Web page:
Comfortable or Complacent?
Is it possible to allow yourself to be comfortable in recovery without losing sight of the destruction of addiction?
I frequently work with clients who have a past filled with addictive behavior and the destruction that accompanies it. It is common for these individuals to identify with deeply ingrained core beliefs such as, “I don’t deserve to be happy.” These individuals carry intense guilt and shame about their past, therefore, believe that despite doing the right thing today, do not deserve the wonderful things life can offer.
In my work with addicts who believe that they are not worthy of happiness, it is important to consider why this belief is so strong, and why there is resistance in letting it go. A common answer is fear. Fear that happiness would lead to comfortability, comfortability would turn into complacency, and complacency would greatly increase the risk of falling back into those destructive, addictive behaviors. So, to sum it up, these individuals are often fearful that happiness is associated with possible relapse down the line.
Fear of relapse is valid, and also serves as a protective factor in a lot of ways. A healthy fear of slipping back into old behaviors can defend against complacency and assists the individual in maintaining long term sobriety.
However, I feel that associating happiness with potential relapse is a distorted thinking pattern. It is an assumption based on fear that the brain has adopted, accepted as true, and impacts one’s behavior, relationships, and life in general. What is the consequence of holding the belief, “I don’t deserve to be happy?” Someone with this belief is more likely to present with low self-esteem and symptoms of depression, they are not likely to pursue activities and hobbies they enjoy, and will have a difficult time having healthy relationships. All of which are risk factors that threaten one’s sobriety.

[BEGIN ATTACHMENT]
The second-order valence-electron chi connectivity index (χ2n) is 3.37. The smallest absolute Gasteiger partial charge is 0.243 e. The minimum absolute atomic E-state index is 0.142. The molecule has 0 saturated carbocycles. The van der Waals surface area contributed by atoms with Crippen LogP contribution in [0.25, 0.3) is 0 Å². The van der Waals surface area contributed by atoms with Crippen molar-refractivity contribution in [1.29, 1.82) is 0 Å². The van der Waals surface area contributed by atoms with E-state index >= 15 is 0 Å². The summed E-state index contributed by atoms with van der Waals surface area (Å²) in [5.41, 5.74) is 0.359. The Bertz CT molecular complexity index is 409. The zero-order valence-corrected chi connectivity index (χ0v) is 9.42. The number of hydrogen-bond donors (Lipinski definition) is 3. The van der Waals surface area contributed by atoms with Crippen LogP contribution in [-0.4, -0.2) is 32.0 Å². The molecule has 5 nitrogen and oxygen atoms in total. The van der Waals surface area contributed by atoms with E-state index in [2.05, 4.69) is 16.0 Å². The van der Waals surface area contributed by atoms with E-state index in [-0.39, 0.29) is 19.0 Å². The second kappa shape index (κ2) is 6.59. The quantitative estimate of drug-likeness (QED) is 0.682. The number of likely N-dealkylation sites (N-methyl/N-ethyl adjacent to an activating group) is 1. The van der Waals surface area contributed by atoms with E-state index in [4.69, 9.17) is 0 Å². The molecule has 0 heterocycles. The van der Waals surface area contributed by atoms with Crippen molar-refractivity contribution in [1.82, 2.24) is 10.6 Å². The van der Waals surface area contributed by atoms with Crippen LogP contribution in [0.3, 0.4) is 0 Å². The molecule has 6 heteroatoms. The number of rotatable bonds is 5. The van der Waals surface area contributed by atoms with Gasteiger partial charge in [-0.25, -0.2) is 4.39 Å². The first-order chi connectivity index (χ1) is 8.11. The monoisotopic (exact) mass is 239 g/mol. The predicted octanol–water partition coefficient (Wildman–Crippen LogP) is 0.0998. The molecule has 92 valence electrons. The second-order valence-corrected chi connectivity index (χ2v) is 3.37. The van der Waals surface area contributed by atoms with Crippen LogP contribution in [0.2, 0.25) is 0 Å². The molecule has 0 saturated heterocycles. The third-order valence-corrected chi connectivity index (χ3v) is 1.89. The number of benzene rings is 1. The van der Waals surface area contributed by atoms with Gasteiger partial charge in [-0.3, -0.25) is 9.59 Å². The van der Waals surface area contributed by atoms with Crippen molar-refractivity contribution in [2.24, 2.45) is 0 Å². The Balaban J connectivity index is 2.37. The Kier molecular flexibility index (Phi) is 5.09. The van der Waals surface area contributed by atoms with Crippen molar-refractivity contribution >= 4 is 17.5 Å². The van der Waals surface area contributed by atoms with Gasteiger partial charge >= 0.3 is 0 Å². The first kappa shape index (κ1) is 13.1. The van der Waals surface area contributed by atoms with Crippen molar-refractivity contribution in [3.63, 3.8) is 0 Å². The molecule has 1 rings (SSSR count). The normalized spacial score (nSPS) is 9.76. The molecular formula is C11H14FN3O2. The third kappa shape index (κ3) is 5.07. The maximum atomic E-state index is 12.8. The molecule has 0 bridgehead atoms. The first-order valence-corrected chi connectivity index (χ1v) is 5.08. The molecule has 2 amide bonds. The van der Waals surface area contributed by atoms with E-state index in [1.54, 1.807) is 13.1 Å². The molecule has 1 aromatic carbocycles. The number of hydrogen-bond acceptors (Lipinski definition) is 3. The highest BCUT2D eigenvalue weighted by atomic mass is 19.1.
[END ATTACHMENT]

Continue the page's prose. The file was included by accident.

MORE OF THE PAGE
I believe that it is possible (and necessary) for an individual in recovery to be happy without allowing complacency to creep in. What if feeling comfortable was reframed as a positive emotion instead of something to be afraid of? Instead of getting too comfortable in your sobriety, (i.e. the “I got this” attitude), what if you got really comfortable with yourself? Comfortable in your own skin, comfortable interacting with others, and comfortable setting boundaries for yourself. What would life in recovery look like if this was your perspective?
Challenging core beliefs and ultimately chipping away at them is hard work. The work starts by identifying the core belief, in this case, “I don’t deserve to be happy,” and acknowledging where it came from, why it no longer serves you, and where the resistance to change is coming from.
The work also starts with talking to other addicts in recovery, specifically ones who have navigated this path, ones who allow themselves to experience happiness and comfortability without jeopardizing their sobriety. Ask them how they challenged their fears and core beliefs. Right now it may feel like a risk to let go of these old ways of thinking. My hope is that by doing the hard emotional work in therapy and by instilling trust in fellow addicts in recovery, the risk of happiness and comfortability begin to decrease, while the benefits of being happy in recovery come into clarity.
And remember, doing this work can feel scary, vulnerable, and new. But your happiness, self-worth, and quality of life depend on it. You don’t have to walk this path alone.